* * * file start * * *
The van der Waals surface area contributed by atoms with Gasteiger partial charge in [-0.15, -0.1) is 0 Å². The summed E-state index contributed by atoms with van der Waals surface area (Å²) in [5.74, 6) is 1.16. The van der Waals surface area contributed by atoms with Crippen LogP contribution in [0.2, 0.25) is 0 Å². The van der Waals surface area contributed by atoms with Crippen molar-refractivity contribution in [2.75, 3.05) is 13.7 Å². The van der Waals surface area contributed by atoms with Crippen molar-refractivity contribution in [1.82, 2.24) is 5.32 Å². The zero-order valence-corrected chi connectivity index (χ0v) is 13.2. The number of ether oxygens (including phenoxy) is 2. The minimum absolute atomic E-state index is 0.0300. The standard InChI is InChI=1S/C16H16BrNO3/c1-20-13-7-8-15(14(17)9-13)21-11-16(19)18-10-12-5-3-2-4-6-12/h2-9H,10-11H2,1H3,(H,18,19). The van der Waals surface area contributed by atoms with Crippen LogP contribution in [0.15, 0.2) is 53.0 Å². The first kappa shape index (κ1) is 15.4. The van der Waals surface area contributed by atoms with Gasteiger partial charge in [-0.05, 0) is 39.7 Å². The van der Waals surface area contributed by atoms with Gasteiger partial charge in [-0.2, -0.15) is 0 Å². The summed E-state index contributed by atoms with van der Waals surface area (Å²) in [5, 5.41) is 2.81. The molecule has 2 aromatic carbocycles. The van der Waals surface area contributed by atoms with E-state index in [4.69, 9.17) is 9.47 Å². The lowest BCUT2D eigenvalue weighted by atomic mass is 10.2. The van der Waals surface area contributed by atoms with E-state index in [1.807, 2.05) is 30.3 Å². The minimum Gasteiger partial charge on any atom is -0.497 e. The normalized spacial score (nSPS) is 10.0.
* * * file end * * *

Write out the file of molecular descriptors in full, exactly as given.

The van der Waals surface area contributed by atoms with Gasteiger partial charge in [-0.15, -0.1) is 0 Å². The summed E-state index contributed by atoms with van der Waals surface area (Å²) in [5.74, 6) is 1.16. The van der Waals surface area contributed by atoms with Crippen LogP contribution in [0.2, 0.25) is 0 Å². The van der Waals surface area contributed by atoms with Crippen molar-refractivity contribution in [2.75, 3.05) is 13.7 Å². The van der Waals surface area contributed by atoms with Crippen molar-refractivity contribution in [1.82, 2.24) is 5.32 Å². The zero-order valence-corrected chi connectivity index (χ0v) is 13.2. The number of ether oxygens (including phenoxy) is 2. The minimum absolute atomic E-state index is 0.0300. The standard InChI is InChI=1S/C16H16BrNO3/c1-20-13-7-8-15(14(17)9-13)21-11-16(19)18-10-12-5-3-2-4-6-12/h2-9H,10-11H2,1H3,(H,18,19). The van der Waals surface area contributed by atoms with Crippen LogP contribution in [0.15, 0.2) is 53.0 Å². The first kappa shape index (κ1) is 15.4. The van der Waals surface area contributed by atoms with Gasteiger partial charge in [-0.05, 0) is 39.7 Å². The van der Waals surface area contributed by atoms with Gasteiger partial charge in [-0.2, -0.15) is 0 Å². The summed E-state index contributed by atoms with van der Waals surface area (Å²) in [5, 5.41) is 2.81. The molecule has 2 aromatic carbocycles. The van der Waals surface area contributed by atoms with E-state index in [4.69, 9.17) is 9.47 Å². The lowest BCUT2D eigenvalue weighted by atomic mass is 10.2. The van der Waals surface area contributed by atoms with E-state index in [1.807, 2.05) is 30.3 Å². The minimum Gasteiger partial charge on any atom is -0.497 e. The normalized spacial score (nSPS) is 10.0.